Customer Service / Online Marketing – One Rock at a Time

How to move mountains – eCommerce & eMarketing strategy for success!

Creating cool designs that provide ‘neat’ eye candy and little substance appear to be the norm for many creative agencies. Flash design is somewhat passé and almost certainly viewed as an obstruction by many users seeking their holy grail; information.

Usability has been a buzzword mostly centered on design elements, their colors, placement, size, shape and repetition. Fortunately, a few designers, strategists and thought leaders on the forward edge of the development curve have come to the realization that usability is as much about (or even more about) experience rather than design.

Expectations need to be met. Interactions need to have a purpose. Steps and pathways need to be meaningful. And most important, the experience needs to be intuitive, sometimes entertaining, relevant, fulfilling, and deliver to the needs of the user.

When looking at the naissance of a web presence, plan using experience as your guide by looking at interactions, goals, relevance, and delivery to, or above, expectation.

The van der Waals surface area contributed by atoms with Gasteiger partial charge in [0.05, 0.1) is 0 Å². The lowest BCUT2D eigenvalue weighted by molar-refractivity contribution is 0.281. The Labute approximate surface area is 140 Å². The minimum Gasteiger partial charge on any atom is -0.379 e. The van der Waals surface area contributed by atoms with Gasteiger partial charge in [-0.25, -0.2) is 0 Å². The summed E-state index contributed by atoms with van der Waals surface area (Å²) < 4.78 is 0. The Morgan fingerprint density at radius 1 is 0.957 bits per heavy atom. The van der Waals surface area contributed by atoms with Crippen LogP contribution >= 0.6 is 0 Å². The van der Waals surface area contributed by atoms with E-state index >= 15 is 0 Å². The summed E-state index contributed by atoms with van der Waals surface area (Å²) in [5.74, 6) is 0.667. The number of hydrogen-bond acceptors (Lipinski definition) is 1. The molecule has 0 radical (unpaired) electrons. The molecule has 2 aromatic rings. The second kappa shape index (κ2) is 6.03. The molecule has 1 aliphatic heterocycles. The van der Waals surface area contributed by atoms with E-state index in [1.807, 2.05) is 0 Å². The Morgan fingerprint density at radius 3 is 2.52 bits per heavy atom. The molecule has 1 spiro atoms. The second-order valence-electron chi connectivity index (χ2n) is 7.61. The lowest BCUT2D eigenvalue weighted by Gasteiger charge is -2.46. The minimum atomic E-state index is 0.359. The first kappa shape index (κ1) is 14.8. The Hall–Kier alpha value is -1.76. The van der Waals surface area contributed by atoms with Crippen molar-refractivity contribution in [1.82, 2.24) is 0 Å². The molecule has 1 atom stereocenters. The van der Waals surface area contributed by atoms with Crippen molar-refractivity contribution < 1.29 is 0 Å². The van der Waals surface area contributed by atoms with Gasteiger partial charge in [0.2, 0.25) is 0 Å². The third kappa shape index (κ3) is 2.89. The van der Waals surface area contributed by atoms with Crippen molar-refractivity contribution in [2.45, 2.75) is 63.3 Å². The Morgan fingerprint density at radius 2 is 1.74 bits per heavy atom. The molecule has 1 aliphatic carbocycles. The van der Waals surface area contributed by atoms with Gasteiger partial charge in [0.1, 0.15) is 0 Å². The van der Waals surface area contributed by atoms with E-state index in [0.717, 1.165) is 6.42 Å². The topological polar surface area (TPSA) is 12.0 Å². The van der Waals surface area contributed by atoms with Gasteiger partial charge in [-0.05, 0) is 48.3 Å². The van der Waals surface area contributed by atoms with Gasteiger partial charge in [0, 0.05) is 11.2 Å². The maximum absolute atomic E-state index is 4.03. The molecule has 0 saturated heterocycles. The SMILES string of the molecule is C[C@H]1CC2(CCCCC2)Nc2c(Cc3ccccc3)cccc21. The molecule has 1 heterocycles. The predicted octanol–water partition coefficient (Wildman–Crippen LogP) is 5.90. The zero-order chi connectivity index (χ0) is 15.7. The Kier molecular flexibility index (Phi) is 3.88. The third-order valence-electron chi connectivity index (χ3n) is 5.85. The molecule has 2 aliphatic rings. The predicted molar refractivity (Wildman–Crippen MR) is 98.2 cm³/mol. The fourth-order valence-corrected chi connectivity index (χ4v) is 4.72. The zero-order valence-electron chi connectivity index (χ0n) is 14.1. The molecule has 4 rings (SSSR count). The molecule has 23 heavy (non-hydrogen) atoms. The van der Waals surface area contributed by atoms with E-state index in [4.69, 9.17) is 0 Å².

Once that plan is in place then consider how the design and usability can support and enhance the ‘experiential process.’

I love reviewing good design and then moving on. Good experience I’ll stick around for.

A few years ago, I presented a series of workshops that hoped to educate and entertain called “What’s your problem?”

The ultimate goal was to get business owners to look at their business goods or services and match them up with their clients’ and prospects’ problems, and answer the question; “Why the hell would I want to buy your product or service X if it doesn’t solve my problem Y?”

More often or not businesses approach their product development, offerings and marketing around features and benefits – one necessary component of marketing – rather than look at customer issues, and the potential to solve them, as core marketing strategy.

With online business opportunities, this becomes even more relevant as prospects are often searching specifically for their problem or a solution to their problem:

“Hair salon Las Vegas” “Watch repair New York” “Cheap wedding coordinator San Diego”

For businesses online, the opportunity is obvious. By optimizing their efforts to specific problems, issues and specialties (and keyword research to see if these are areas of need) online marketing becomes less of an eProblem and more of business funnel of targeted customers who found you!

So when people ask you “What’s your problem?”, tell ‘em, then focus on providing your eSolution!